UN: Israel's foreign direct investment dropped 46% in 2014

The drop from $11.8 billion to $6.4 billion brought Israel to its lowest level of FDI since 2010.

Financial graph (photo credit: INGIMAGE PHOTOS)
Financial graph
(photo credit: INGIMAGE PHOTOS)
The level of foreign direct investment (FDI) in Israel dropped 46 percent between 2013 and 2014, according to the 25th World Investment Report, released Wednesday by the United Nations Conference on Trade and Development (UNCTAD).
The drop from $11.8b. to $6.4b. brought Israel to its lowest level of FDI since 2010. The 46% decrease was significantly larger than the general 16% drop in global FDI and the 28% drop in FDI to developing countries.
Globally, the decline in FDI came from the “fragility of the global economy, policy uncertainty for investors and elevated geopolitical risks,” the UN report said.
FDI is considered a crucial element for increasing productivity and output.
Israel’s productivity is notoriously low and is often cited as a factor behind high levels of poverty and inequality.
“With the increase in the labor-force participation rate likely to level off and unemployment already at record lows, future employment growth will likely slow to the rate of working-age population – some 1.5 percent,” the International Monetary Fund wrote in its annual article IV consultation Wednesday. “If productivity does not pick up, GDP growth will slow accordingly.”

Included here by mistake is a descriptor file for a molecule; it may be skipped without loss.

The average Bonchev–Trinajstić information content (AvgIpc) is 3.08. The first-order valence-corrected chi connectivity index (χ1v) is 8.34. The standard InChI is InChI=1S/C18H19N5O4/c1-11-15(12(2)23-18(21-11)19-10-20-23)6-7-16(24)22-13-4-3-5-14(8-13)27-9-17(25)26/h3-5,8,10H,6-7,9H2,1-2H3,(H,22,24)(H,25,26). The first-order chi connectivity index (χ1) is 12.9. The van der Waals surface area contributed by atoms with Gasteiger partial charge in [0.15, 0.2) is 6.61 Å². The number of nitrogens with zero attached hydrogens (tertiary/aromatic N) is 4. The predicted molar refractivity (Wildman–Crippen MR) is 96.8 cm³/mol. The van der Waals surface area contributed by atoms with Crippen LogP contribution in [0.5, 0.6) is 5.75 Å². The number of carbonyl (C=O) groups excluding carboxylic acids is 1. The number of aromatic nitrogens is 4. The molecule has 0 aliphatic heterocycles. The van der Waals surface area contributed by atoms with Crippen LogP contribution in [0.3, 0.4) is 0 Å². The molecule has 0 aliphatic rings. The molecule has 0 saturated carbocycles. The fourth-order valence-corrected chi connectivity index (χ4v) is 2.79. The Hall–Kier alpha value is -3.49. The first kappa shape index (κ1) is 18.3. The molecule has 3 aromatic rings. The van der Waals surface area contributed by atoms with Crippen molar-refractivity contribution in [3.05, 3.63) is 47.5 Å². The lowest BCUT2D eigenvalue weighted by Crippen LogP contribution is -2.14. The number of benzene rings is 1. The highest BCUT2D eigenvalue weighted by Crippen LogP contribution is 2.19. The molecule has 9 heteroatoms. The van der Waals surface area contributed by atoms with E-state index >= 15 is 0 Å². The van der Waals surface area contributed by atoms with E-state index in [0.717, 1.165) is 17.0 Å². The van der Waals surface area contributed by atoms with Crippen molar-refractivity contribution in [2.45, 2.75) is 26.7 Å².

The report also found that cross-border mergers and acquisitions in Israel fell from $3.3b. in 2013 to $2.3b. in 2014, although that figure is higher than most in the last several year. Globally, cross-border M&A transactions grew from nearly 28% from $312b. to $399b. However, a PWC survey earlier this year had different results, finding that Israeli exits in 2014 amounted to some $5b.
Regardless, the UN report noted a dramatic increase in Israel’s stock of FDI over the years, which grew from $4.5b. in 1990 to $20.4b. in 2000 and $98.7b. in 2014.